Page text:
Misunderstanding Stories

Towards a Postcolonial Pastoral Theology
By Melinda A McGarrah Sharp
Posted by Darren Cronshaw

(Eugene, OR, Pickwick, 2013. xiv+215pp, ISBN 978-1-1388-3821-5 pbk).

Review by Darren Cronshaw

Melinda Sharp is Assistant Professor of Pastoral Theology and Ethics at Phillips Theological Seminary in Oklahoma, and wrote this volume out of her experience as a Peace Corps Volunteer. As a pastoral theologian, she assumes that narratives of human experience and being attentive to suffering can help facilitate healing and mutual understanding. Moreover, informed by postcolonial studies, she recognises the suffering of historical colonialism and the ways it has institutionalized identity crisis and dehumanization. Sharp’s explanation of her discipline of pastoral theology and the importance of it being deepened by insights from postcolonial studies was the first element I appreciated about her book. She explains that pastoral theology will ideally benefit from greater engagement with postcolonial perspectives, as they are both committed to understanding suffering and promoting liberation and empowerment:

“Pastoral theology is a field of study open to conversion partners to help understand the suffering of the human condition and what it means to participate in the healing work of empowering, liberating, and resisting, which supplement and build on previously theorized pastoral functions of healing, guiding, sustaining, reconciling, and nurturing individuated persons and communities.” (p.11)

Misunderstanding Stories revolves around ethnographic telling and retelling Sharp’s experience of several stories of intercultural crises in a village in the Republic of Suriname, South America. Previously a Dutch colony, Sharp lived there soon after September 11, 2001, so it was a setting and a time ripe for learning the importance and means of intercultural understanding. Inevitably in intercultural contexts we will misunderstand each other’s stories and experience conflict of values and expectations, but these situations are opportunities to go deeper. Sharp explains how she broke cultural taboos or faced the complexity of intercultural misunderstandings when she intervened when a mother went to strike her daughter, how she revealed cultural taboos to new Peace Corps volunteers, how she wanted to explain to young girls that if they went to North America they would not be enslaved, and most significantly how she and the village responded to young girls breaking into her home while she was away. The unfolding stories are fascinating, but also evoke similar misunderstandings readers may have experienced. The basic argument of the book that misunderstanding is the route to greater understanding is the second element I most appreciated about the book. Her conclusion is that:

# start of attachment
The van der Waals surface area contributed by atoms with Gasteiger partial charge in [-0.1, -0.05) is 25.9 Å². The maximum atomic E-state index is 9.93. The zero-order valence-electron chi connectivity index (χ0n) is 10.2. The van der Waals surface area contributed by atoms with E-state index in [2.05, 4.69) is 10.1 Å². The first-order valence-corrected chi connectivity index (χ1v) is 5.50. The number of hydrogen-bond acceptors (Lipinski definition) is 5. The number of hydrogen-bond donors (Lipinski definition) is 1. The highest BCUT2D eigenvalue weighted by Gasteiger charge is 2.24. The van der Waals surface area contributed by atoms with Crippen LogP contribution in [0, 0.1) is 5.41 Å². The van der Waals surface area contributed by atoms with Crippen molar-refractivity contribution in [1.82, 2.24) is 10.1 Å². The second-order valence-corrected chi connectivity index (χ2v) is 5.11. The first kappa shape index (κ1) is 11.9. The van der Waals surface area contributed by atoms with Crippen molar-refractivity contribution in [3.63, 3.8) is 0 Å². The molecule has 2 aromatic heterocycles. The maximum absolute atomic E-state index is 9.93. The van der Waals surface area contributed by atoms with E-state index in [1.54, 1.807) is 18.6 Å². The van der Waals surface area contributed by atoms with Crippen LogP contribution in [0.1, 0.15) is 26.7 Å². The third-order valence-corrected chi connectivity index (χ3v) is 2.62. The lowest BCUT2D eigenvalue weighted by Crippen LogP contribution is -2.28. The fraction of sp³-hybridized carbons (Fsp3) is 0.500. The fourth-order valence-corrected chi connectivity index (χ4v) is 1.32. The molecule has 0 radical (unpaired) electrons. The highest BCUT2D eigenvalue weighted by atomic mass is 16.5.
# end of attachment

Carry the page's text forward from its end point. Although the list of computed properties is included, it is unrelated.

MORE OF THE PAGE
“When recognized as such, ordinary moments of misunderstanding paradoxically form the shared space of mutually healing intercultural understanding. Intrapersonal, interpersonal, familial, intergenerational, and certainly intercultural relationships work in and through inherent failures and frustrations. … Open to misunderstanding, we can move into embodied experiences oriented toward mutually understanding our shared stories.” (p.184, 185)

Sharp models critical reflection on her own experience and interrogates her stories, and the stories of her community, from multiple angles. Her aim is to foster mutual understanding, shared vulnerability and empathy (devoting a chapter to each of those three concepts in conversation with theology, colonial history and developmental and self-psychological theories).

The third element that I appreciated was the path to reconciliation that Sharp maps out. We can expect misunderstanding and grief, especially when living communally and interculturally with the inevitable conflict around values and identities. But as Victor Turner’s theories suggest, cultures have ritualised paths repairing damage of intercultural conflict; that is, moving from breach to crisis to redress to reconciliation. These steps, albeit complex, are worth identifying and following so we can take relationships and mutual understanding to a deeper level. These steps themselves require patience and careful attentiveness to cultural differences – and they begin by respectful and mutual “being with” rather than patronizing and destructively “gazing at” the other.

Misunderstanding Stories is valuable reading for anyone involved in intercultural relationships including Christian mission, as well as faith-based leaders and theology students wanting to understand pastoral care and theology in postcolonial contexts.

This was review was originally published in Australian eJournal of Theology 23:1 (2016), pp78-79, accessible at http://aejt.com.au/